Before 1949, Doha was a small village that survived by pearling and fishing. The city had about 350 pearling boats at the beginning of the 20th century, then the development of Japanese cultured pearls, and the worldwide economic depression of the 1930's, severely affected the town. Since the 1980’s, with the discovery of the world's largest known offshore gas field, Qatar now has the third-largest natural gas reserves in the world, making the country over two billion dollars, and making it one of the world's fastest growing, and highest per-capita income countries.
You will see a lot of pearl associated references all over town, especially on the "Corniche" (pronounced corneesh) where residents, as well as tourists, go to jog or just relax. The corniche is 7-miles long, and offers paved walkways, grassy knolls, and gorgeous views of the Arabian Gulf. From here you can see out over the turquoise blue water and Palm Tree Island. I’ve never seen water this shade of blue. It’s beautiful.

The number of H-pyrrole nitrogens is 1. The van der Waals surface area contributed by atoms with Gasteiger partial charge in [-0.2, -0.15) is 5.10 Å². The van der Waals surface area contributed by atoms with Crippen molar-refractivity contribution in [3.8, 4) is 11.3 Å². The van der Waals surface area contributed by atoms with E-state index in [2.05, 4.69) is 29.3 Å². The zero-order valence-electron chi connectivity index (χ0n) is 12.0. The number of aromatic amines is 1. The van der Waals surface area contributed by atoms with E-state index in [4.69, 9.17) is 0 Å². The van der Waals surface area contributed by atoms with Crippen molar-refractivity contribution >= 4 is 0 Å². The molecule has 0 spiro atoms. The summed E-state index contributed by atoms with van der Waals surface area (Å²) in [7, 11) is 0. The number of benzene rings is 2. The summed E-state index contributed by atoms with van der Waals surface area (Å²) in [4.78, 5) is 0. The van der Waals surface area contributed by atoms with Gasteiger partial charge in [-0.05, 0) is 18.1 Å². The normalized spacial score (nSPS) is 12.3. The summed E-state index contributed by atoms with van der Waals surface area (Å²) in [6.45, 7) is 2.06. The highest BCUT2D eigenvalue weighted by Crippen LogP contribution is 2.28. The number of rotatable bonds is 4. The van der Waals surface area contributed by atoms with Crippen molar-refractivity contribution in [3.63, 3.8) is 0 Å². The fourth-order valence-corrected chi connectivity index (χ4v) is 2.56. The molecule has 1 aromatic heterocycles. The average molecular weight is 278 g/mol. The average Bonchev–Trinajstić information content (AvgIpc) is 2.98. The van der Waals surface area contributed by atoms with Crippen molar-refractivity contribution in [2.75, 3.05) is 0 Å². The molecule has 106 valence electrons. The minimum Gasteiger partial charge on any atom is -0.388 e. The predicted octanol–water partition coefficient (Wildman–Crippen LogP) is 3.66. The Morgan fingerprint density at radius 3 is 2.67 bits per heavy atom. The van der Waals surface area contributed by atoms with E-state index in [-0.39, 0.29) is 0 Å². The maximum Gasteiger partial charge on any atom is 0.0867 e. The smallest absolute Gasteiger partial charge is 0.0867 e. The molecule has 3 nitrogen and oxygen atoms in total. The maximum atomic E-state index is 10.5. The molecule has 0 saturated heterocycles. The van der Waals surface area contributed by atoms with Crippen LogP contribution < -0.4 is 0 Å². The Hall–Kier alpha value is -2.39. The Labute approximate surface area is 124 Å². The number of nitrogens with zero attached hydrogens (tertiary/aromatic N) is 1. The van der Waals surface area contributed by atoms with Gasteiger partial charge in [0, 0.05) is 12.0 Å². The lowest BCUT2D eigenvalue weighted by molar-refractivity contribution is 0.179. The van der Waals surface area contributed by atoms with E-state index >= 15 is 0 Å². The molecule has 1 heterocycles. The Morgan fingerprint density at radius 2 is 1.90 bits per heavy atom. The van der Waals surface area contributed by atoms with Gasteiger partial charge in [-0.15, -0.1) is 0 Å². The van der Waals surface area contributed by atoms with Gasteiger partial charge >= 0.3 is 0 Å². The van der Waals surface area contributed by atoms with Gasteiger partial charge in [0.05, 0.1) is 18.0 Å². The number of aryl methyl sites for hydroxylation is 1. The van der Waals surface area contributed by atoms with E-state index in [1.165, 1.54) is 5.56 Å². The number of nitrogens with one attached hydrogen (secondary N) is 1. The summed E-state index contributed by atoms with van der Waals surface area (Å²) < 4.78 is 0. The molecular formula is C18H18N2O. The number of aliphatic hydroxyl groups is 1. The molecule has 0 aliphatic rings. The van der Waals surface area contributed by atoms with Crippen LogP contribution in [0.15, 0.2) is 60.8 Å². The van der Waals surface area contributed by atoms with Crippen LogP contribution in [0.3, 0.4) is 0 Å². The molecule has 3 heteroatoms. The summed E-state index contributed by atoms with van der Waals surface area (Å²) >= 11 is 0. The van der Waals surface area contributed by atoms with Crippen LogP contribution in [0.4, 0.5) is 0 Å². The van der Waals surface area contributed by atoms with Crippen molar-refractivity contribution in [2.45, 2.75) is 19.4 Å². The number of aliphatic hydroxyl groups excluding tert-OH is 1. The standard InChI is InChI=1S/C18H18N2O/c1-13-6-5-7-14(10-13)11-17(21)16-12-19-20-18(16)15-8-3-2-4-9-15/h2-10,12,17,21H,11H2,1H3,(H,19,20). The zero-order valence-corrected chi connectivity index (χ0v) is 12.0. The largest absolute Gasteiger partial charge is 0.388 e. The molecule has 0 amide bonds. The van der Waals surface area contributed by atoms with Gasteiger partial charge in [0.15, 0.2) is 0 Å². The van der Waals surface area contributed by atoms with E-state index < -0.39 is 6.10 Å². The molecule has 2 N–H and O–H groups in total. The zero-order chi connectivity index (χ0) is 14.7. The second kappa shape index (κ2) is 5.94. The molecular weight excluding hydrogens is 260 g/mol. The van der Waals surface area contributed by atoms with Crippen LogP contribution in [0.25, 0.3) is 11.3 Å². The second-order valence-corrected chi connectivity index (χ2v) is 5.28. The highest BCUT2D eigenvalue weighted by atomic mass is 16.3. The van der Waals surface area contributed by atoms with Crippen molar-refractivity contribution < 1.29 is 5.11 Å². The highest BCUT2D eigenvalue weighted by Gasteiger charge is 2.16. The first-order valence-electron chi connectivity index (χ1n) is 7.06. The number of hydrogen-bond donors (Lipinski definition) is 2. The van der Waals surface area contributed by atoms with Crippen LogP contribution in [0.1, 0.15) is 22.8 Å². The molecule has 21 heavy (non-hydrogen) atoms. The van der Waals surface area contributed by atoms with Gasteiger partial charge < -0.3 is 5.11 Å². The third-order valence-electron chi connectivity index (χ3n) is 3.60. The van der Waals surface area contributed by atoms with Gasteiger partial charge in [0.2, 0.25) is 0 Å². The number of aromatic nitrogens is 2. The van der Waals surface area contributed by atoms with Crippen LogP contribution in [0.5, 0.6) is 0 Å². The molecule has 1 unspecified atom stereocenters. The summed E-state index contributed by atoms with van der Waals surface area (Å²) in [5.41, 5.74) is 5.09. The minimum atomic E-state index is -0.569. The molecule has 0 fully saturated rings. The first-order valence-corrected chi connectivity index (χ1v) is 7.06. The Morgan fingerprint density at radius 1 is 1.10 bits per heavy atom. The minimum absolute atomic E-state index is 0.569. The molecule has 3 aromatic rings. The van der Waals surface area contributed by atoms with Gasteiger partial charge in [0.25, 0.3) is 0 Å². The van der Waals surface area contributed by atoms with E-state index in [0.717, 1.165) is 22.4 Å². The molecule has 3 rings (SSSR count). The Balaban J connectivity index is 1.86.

Due to the natural gas discovery, Doha is slowly becoming a major hub for business. The downtown area is building high rise office buildings at a quick rate. They’re even building a new and improved airport, to handle all the new flights that will be coming and going. As we drove out to the sand dunes (see that review), we saw all the new houses going up on the outskirts of the city. New highways are also being planned to alleviate all the new traffic.
Pretty soon, Doha will be as popular as Dubai. There are new resorts going up all over the city, and on the beaches. Everyone speaks English as a second language, so American businesses will probably be doing a lot of expanding over here. I never had any problems while I was here, and I never felt unsafe at all. Everyone I spoke to, even in the local markets, spoke great English.